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I have some basic background in Lie theory and I have some difficulties to show that some topological spaces admits a Lie group structure.

More precisely, for a given Lie group $G$:

1) Why its tangent (and cotangent) bundle admits a Lie group structure? I believe it’s not too difficult !

2) Why its universal covering is a Lie group?

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- Does every irreducible representation of a compact group occur in tensor products of a faithful representation (and its dual)?
- Conditions for a smooth manifold to admit the structure of a Lie group

Thanks for any help!

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- Whether matrix exponential from skew-symmetric 3x3 matrices to SO(3) is local homeomorphism?
- Alternating and special orthogonal groups which are simple

I thought I should elaborate my comment into an answer.

First of all, let me make some remarks on the Lie group structure on the tangent bundle:

The multiplication map $m: G \times G \to G$ yields (after identification of $T(G \times G)$ with $TG \times TG$) a map $Tm: TG \times TG \to TG$.

It is then straightforward to check that this yields a Lie group structure on $TG$.

For instance, associativity follows from the one of $G$ as follows: We have $m \circ (m \times \operatorname{id}_G) = m \circ (\operatorname{id}_G \times m)$, so

$$\begin{align*}

T(m \circ (m \times \operatorname{id}_G))

& = Tm \circ T(m \times \operatorname{id}_G)

& T(m \circ (\operatorname{id}_G \times m))

& = Tm \circ T(\operatorname{id}_G \times m)

\\

& = Tm \circ (Tm \times \operatorname{id}_{TG})

& & = Tm \circ (\operatorname{id}_{TG} \times Tm)

\end{align*}

$$

and thus $Tm \circ (Tm \times \operatorname{id}_{TG}) = Tm \circ (\operatorname{id}_{TG} \times Tm)$ which is associativity of $Tm$.

Similarly, denoting $\varepsilon: G \to G$ the map $\varepsilon(g) = 1_{G}$ we have the unit axiom for $G$ telling us that $m \circ (\varepsilon \times \operatorname{id}_{G}) = \operatorname{id}_G = m \circ (\operatorname{id}_G \times \varepsilon)$. Applying the functor $T$ yields the unit axiom for $TG$ with unit $T\varepsilon = 0 \in T_{1}G$, and, finally, the inversion map $i: G \to G$, $i(g) = g^{-1}$ yields that $Ti$ is the inversion of $TG$.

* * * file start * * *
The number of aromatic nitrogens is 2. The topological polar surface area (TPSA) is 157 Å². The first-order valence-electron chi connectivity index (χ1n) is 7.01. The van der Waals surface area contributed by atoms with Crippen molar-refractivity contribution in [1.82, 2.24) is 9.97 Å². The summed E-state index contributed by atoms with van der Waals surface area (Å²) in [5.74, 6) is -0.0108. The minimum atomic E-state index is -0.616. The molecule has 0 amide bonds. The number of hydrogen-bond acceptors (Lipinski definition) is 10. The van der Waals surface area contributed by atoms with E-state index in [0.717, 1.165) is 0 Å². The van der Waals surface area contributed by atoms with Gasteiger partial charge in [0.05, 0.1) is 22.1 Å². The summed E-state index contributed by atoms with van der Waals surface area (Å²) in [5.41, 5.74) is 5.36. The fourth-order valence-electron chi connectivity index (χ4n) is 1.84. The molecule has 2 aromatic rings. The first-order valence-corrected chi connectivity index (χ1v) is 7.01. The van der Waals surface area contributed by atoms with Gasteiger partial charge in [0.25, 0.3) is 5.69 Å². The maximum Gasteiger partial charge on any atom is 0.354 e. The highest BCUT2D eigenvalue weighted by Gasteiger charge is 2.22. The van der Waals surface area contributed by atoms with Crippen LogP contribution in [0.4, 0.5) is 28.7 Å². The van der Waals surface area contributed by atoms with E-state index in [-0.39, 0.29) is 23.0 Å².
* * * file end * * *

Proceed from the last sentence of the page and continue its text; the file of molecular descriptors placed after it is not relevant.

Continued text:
The abstract nonsense going on here is that a functor preserving finite products (hence terminal objects) carries group objects to group objects.

Now you should work out the group structure on $TG$ explicitly. The bundle projection $\pi: TG \to G$ will turn out to be a homomorphism of Lie groups with kernel $\mathfrak{g} = T_1G$. This gives rise to a short exact sequence

$$ 0 \to \mathfrak{g} \to TG \to G \to 1$$

The zero section $s(g) = 0 \in T_gG$ yields a semi-direct product decomposition $TG \cong \mathfrak{g} \rtimes G$ where $G$ acts on $\mathfrak{g}$ via the adjoint action.

As for the universal covering, we can do it essentially as I outlined in the comment above:

- The universal covering $\widetilde{M}$ of a manifold $M$ has a unique manifold structure making the covering projection $\pi:\widetilde{M} \to M$ a local diffeomorphism.
- Let $G$ be a connected Lie group. Choose a base point $1_{\widetilde{G}} \in \widetilde{G}$ in the fiber $\pi^{-1}(1_G)$ above $1_G$. Identifying $\widetilde{G \times G}$ with $\widetilde{G} \times \widetilde{G}$ the map $m \circ (\pi \times \pi): \widetilde{G} \times \widetilde{G} \to G \times G \to G$ lifts uniquely to a map $\widetilde{m}: \widetilde{G} \times \widetilde{G} \to \widetilde{G}$ such that $\widetilde{m}(1_{\widetilde{G}},1_{\widetilde{G}}) = 1_{\widetilde{G}}$. Associativity of $\widetilde{m}$ then follows from a short verification that $\widetilde{m} \circ (\operatorname{id}_{\widetilde{G}} \times \widetilde{m})$ and $\widetilde{m} \circ (\widetilde{m} \times \operatorname{id}_{\widetilde{G}})$ are both lifts of the same map $\widetilde{G} \times \widetilde{G} \times \widetilde{G} \to G$ sending $(1_{\widetilde{G}},1_{\widetilde{G}},1_{\widetilde{G}})$ to $1_{\widetilde{G}}$, so they must be equal. Similarly for inversion and unit. This implies that $\widetilde{G}$ (after the choice of a base point) has a unique structure of a topological group.
- It remains to argue that the group structure on $\widetilde{G}$ is smooth. This is relatively easy by using the fact that the covering projections $\pi: \widetilde{G} \to G$ and $\pi \times \pi: \widetilde{G} \times \widetilde{G} \to G \times G$ are local diffeomorphisms. You should also check that $\pi_1(G) \cong \ker{\pi}$ and it follows easily that $\pi_1(G)$ is abelian and central.

Finally, let me point out that there is also the following result:

Let $\varrho: G \to H$ be a continuous homomorphism of topological groups and assume that it is a covering map. If either one among $G$ or $H$ is a Lie group. Then there is a unique smooth structure on the other one such that $\varrho$ is a smooth homomorphism of Lie groups and a local diffeomoriphism.

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